Keith_Wendy Easter 1971 (2)

 

Keith_Wendy Easter 1971

 

Keith_Wendy unknown

 

View at Midnight

This is my view while enjoying late night cake. Either they’re trying to make me feel guilty enough for breaking my “not so much sugar” diet so that I’ll slip them some to keep them quiet or else they’re trying to sway me by telepathy…not sure which.  Either way, it didn’t work. They were stuck with plain ol’ dog treats. Okay. Well. Maybe they did get just one taste of icing when I was done. Their combined psychic power was strong, I tell you!!

 

view at midnight2

Veggie Woes

Ask me if I’m vegetarian and I’m not exactly sure what I’ll say on any given day. I try, but I fail as often as I succeed. I think it’s easier to be a vegetarian if you truly don’t like the taste of meat, which is not me. Some meat is really tasty so I have no physical aversion to it.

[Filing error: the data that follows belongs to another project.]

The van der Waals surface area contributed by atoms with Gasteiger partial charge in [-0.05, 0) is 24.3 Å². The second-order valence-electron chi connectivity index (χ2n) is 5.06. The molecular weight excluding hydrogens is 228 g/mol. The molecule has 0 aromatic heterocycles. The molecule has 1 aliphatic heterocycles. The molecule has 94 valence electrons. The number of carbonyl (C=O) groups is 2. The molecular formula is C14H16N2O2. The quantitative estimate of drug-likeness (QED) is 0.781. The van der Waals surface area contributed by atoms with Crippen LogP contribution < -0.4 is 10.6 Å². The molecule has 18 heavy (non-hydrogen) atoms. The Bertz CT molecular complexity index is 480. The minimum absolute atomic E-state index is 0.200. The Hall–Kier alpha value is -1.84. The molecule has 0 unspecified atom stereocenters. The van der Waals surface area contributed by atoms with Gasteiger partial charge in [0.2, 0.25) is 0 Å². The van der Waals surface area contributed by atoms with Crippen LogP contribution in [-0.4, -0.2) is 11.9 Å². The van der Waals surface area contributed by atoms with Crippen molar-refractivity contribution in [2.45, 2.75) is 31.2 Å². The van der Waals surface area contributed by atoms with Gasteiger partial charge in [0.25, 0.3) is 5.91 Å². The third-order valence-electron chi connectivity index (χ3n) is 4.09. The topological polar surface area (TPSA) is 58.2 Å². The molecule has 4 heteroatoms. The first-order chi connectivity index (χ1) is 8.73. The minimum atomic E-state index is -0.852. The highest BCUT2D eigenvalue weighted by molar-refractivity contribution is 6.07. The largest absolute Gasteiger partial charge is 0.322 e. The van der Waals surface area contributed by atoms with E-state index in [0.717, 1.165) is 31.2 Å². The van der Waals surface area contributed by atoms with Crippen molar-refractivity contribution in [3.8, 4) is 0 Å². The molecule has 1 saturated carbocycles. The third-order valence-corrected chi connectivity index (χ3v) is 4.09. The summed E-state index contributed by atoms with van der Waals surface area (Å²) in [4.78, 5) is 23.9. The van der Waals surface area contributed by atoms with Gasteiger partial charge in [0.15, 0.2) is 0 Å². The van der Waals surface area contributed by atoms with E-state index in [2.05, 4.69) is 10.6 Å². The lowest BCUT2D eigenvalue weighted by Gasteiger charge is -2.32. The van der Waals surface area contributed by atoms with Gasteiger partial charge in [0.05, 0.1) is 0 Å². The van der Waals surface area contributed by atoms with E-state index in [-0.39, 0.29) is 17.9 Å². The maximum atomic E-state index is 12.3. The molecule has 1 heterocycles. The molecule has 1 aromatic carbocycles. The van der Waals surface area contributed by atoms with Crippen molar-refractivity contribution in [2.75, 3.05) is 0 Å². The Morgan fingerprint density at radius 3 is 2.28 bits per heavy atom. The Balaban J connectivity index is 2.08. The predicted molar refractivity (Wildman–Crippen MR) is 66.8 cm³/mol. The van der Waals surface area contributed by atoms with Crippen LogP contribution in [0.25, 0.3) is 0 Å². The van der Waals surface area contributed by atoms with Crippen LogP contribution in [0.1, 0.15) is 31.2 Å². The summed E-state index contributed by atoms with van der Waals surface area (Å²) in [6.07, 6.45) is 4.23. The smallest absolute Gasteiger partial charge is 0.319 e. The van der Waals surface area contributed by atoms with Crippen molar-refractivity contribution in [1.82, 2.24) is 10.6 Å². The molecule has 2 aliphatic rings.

So I’m not trying to be vegetarian because I look at meat and think, “Ewww, that looks gross.” I’m trying to go vegetarian for ethical reasons and while my intent is strong, my will power is weak. I’m not going to lie; it’s a bit of a struggle. I was raised with meat as a pillar of a balanced diet. The necessity of meat has been drilled into me from a lifetime of food choices. I’m trying to change the patterns I’ve learned over the decades, but it’s hard and I’m far from perfect. Though I am making progress I’m glad to say.